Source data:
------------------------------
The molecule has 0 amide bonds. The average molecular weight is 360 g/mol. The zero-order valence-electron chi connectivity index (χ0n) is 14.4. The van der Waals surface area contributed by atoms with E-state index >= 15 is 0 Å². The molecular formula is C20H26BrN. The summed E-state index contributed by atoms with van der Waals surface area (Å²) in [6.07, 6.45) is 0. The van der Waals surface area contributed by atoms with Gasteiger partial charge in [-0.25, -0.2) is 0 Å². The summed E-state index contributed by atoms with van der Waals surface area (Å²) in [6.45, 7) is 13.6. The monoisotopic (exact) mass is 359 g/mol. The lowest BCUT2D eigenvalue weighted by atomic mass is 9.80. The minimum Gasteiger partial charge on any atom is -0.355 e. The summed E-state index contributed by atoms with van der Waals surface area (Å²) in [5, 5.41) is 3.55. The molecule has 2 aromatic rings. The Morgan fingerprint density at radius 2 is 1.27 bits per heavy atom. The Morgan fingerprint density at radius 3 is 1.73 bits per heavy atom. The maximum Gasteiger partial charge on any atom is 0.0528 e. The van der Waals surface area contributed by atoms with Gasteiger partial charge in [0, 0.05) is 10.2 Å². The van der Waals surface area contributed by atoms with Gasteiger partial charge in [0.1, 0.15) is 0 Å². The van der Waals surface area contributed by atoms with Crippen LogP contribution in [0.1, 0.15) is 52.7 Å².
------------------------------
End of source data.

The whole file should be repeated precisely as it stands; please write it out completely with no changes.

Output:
The molecule has 0 amide bonds. The average molecular weight is 360 g/mol. The zero-order valence-electron chi connectivity index (χ0n) is 14.4. The van der Waals surface area contributed by atoms with E-state index >= 15 is 0 Å². The molecular formula is C20H26BrN. The summed E-state index contributed by atoms with van der Waals surface area (Å²) in [6.07, 6.45) is 0. The van der Waals surface area contributed by atoms with Gasteiger partial charge in [-0.25, -0.2) is 0 Å². The summed E-state index contributed by atoms with van der Waals surface area (Å²) in [6.45, 7) is 13.6. The monoisotopic (exact) mass is 359 g/mol. The lowest BCUT2D eigenvalue weighted by atomic mass is 9.80. The minimum Gasteiger partial charge on any atom is -0.355 e. The summed E-state index contributed by atoms with van der Waals surface area (Å²) in [5, 5.41) is 3.55. The molecule has 2 aromatic rings. The Morgan fingerprint density at radius 2 is 1.27 bits per heavy atom. The Morgan fingerprint density at radius 3 is 1.73 bits per heavy atom. The maximum Gasteiger partial charge on any atom is 0.0528 e. The van der Waals surface area contributed by atoms with Gasteiger partial charge in [0, 0.05) is 10.2 Å². The van der Waals surface area contributed by atoms with Gasteiger partial charge in [0.1, 0.15) is 0 Å². The van der Waals surface area contributed by atoms with Crippen LogP contribution in [0.1, 0.15) is 52.7 Å².